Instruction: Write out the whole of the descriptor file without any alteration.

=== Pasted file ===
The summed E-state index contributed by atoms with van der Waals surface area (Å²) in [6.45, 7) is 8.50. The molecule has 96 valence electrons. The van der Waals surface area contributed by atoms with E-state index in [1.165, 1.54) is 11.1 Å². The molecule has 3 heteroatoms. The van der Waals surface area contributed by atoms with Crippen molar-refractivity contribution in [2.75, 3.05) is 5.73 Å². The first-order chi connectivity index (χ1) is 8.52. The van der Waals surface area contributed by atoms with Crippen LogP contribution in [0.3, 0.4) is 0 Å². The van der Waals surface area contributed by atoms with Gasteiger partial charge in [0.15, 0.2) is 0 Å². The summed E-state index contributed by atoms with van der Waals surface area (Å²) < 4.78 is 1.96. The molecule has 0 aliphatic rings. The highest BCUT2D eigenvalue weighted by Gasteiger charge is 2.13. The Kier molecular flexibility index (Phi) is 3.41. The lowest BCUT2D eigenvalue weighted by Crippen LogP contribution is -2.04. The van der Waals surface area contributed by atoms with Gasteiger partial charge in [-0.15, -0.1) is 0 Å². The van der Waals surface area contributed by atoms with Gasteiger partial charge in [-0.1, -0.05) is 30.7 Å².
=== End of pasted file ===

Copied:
The summed E-state index contributed by atoms with van der Waals surface area (Å²) in [6.45, 7) is 8.50. The molecule has 96 valence electrons. The van der Waals surface area contributed by atoms with E-state index in [1.165, 1.54) is 11.1 Å². The molecule has 3 heteroatoms. The van der Waals surface area contributed by atoms with Crippen molar-refractivity contribution in [2.75, 3.05) is 5.73 Å². The first-order chi connectivity index (χ1) is 8.52. The van der Waals surface area contributed by atoms with Crippen LogP contribution in [0.3, 0.4) is 0 Å². The van der Waals surface area contributed by atoms with Gasteiger partial charge in [0.15, 0.2) is 0 Å². The summed E-state index contributed by atoms with van der Waals surface area (Å²) < 4.78 is 1.96. The molecule has 0 aliphatic rings. The highest BCUT2D eigenvalue weighted by Gasteiger charge is 2.13. The Kier molecular flexibility index (Phi) is 3.41. The lowest BCUT2D eigenvalue weighted by Crippen LogP contribution is -2.04. The van der Waals surface area contributed by atoms with Gasteiger partial charge in [-0.15, -0.1) is 0 Å². The van der Waals surface area contributed by atoms with Gasteiger partial charge in [-0.1, -0.05) is 30.7 Å².